Should the U.S. Intelligence Community Help States Combat Election Interference? (H.R. 1474)
Do you support or oppose this bill?
What is H.R. 1474?
(Updated August 25, 2021)
This bill — the Strengthening Elections through Intelligence Act — would require the Director of National Intelligence (DNI) to submit an assessment of elections threats to Congress, as well as the chief election official in each U.S. state. This report would need to be submitted to these officials no later than six months before a general election, and it would be crafted in consultation with DHS and the Election Assistance Commission to provide accurate and timely information to federal and state officials ahead of a November election.
Argument in favor
Russian interference in the 2016 elections is a proven fact. There’s a real risk that Russia, and perhaps others, will attempt to influence the upcoming 2020 elections using similar tactics. This can’t be allowed, and helping states protect themselves from election interference is an essential defense against future election tampering.
Senate Majority Leader Mitch McConnell has already signaled that he won’t bring H.R. 1 up for a Senate vote, so there’s not much point in considering this bill. This bill is also likely to be ineffective given reports that the Election Assistance Commission hasn’t been a good partner to states.
Elections; chief election officials in each U.S. state; DHS; Election Assistance Commission; and the DNI.
Cost of H.R. 1474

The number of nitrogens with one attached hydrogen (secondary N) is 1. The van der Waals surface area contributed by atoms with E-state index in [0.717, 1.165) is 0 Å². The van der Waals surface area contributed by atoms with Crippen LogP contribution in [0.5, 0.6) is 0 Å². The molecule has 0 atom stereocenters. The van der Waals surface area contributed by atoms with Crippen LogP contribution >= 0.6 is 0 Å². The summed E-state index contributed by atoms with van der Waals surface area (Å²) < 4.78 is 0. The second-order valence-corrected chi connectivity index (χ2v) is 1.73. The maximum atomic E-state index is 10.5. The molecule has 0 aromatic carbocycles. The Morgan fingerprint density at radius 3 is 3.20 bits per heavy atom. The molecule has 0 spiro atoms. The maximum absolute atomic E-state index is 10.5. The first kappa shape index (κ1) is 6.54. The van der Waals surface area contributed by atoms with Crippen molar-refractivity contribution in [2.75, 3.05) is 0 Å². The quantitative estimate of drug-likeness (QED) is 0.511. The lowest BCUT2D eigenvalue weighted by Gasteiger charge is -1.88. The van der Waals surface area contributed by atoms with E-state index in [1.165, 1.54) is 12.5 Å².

A CBO cost estimate is unavailable.
In-Depth: Rep. Abigail Spanberger (D-VA) introduced this bill to require a federal assessment of the scope of potential threats to the security of America’s election systems, including cyber, terror, and state actor threats and direct the Director of National Intelligence (DNI) and Dept. of Homeland Security (DHS) to update federal and state officials on possible vulnerabilities and provide recommendations on how best to stop these threats:
“Our elections are the foundation to our democracy, and if our voting infrastructure is compromised or attacked, the entire integrity of our electoral system could fall into question. During a time marked by an uptick in hostile attacks against election systems across the globe, it is critical that U.S. election officials have accurate and up-to-date information about the real threats to our election security. That was especially clear following Russia’s interference in the 2016 election. This bill would tackle foreign threats to our election infrastructure by using the invaluable expertise of public servants to strengthen the security of federal and state election systems. As a former CIA case officer, I greatly appreciate the objective and nonpartisan work of the national security and intelligence communities, and this legislation would take the necessary steps to use their vital resources to build resiliency in election systems across the country.”
This legislation has been included in H.R 1, the For the People Act, which the House passed along party-lines. Should H.R. 1 fail to pass the Senate, Rep. Spanberger has committed to pursuing this bill as standalone legislation. In a phone interview after H.R. 1 passed the House along party lines, Rep. Spanberger said:
“Based on my background with CIA, one of the things that’s incredibly important to me is that we ensure the security of our elections. Fundamentally, we have to do that. Frankly, the states, which run our elections, don’t necessarily always have the tools to know what threats are out there and how they might address them. My amendment is a pretty straightforward one: We want to give those tools to the states.”